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Thursday, March 30, 2017

Suppose

Suppose you wanted to call attention to an issue. You'd want to define the statistics up for that particular problem. One way of doing so is to expand the definition. So take these examples.

hunger vs. food insecurity

If you are serious about hunger, then you might want to define the issue in terms of "food insecurity." That encompasses many more people, not just those are suffering from famine conditions, but malnourished people or those who might have to skip meals. Some of these food insecure people might be overweight, in fact.

"at risk"

By defining a population as "at risk," then you are expanding from people who are actually suffering from whatever it is, to those who are at risk of doing so.

Racism & Sexism

By defining racism in structural terms, we find that every white person becomes a racist just by benefiting from racism.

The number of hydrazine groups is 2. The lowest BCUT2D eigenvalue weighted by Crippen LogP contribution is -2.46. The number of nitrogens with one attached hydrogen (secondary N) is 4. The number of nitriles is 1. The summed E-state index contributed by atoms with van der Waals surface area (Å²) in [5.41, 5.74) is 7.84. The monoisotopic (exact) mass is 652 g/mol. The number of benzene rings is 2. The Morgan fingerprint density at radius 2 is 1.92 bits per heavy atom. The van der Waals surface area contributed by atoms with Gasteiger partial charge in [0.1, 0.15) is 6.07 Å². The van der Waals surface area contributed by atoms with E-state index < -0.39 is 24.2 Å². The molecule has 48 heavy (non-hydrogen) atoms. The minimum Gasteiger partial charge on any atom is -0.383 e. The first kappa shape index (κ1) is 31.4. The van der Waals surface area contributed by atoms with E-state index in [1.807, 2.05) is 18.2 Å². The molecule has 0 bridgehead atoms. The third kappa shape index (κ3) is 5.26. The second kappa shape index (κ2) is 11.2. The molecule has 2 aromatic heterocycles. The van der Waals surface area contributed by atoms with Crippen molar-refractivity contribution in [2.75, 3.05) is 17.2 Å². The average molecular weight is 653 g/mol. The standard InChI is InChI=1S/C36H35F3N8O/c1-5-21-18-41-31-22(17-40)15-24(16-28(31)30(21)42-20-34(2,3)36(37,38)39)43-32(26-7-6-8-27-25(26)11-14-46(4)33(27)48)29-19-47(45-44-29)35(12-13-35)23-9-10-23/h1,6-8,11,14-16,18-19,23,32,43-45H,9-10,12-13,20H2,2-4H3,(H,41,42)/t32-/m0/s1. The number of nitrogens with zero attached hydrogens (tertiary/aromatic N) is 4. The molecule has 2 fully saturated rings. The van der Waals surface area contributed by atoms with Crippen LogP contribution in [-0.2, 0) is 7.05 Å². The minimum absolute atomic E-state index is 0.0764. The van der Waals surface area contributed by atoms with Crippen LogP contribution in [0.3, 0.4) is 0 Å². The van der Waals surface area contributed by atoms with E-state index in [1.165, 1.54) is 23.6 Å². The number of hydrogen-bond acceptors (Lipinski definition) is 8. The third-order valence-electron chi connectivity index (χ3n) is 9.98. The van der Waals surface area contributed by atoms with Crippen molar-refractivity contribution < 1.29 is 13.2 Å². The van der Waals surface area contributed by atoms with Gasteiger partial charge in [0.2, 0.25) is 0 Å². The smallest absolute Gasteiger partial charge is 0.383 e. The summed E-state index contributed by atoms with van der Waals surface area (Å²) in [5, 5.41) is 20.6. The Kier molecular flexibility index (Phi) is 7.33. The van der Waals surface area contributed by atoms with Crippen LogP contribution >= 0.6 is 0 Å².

Now this might sound like a right-wing post, and that is not my intention, but the expansion of definitions has some unintended consequences. One of these is to muddy the waters by definitional elasticity (forgive the mixed metaphor.).  Another is to trivialize real problem by throwing disparate phenomena in the same sack. Suppose we had a statistic that included both bank robbery and jaywalking, and said that "90% of respondents reported that they had robbed a bank or jaywalked in the past two years." That might be true, but you'd want to have mechanism for sorting out those two categories. Or if you asked: "Have you ever stolen money or a ballpoint pen from a bank?"

If we no longer distinguish between serious and less serious instances of the problem, then it becomes too difficult to treat the more serious offenses with the degree of seriousness that they deserve. So if we are really after bank robbers, then it makes sense to not have an expanded version of bank robbery, that also includes stealing the pen for the bank when you fill out your deposit slip.

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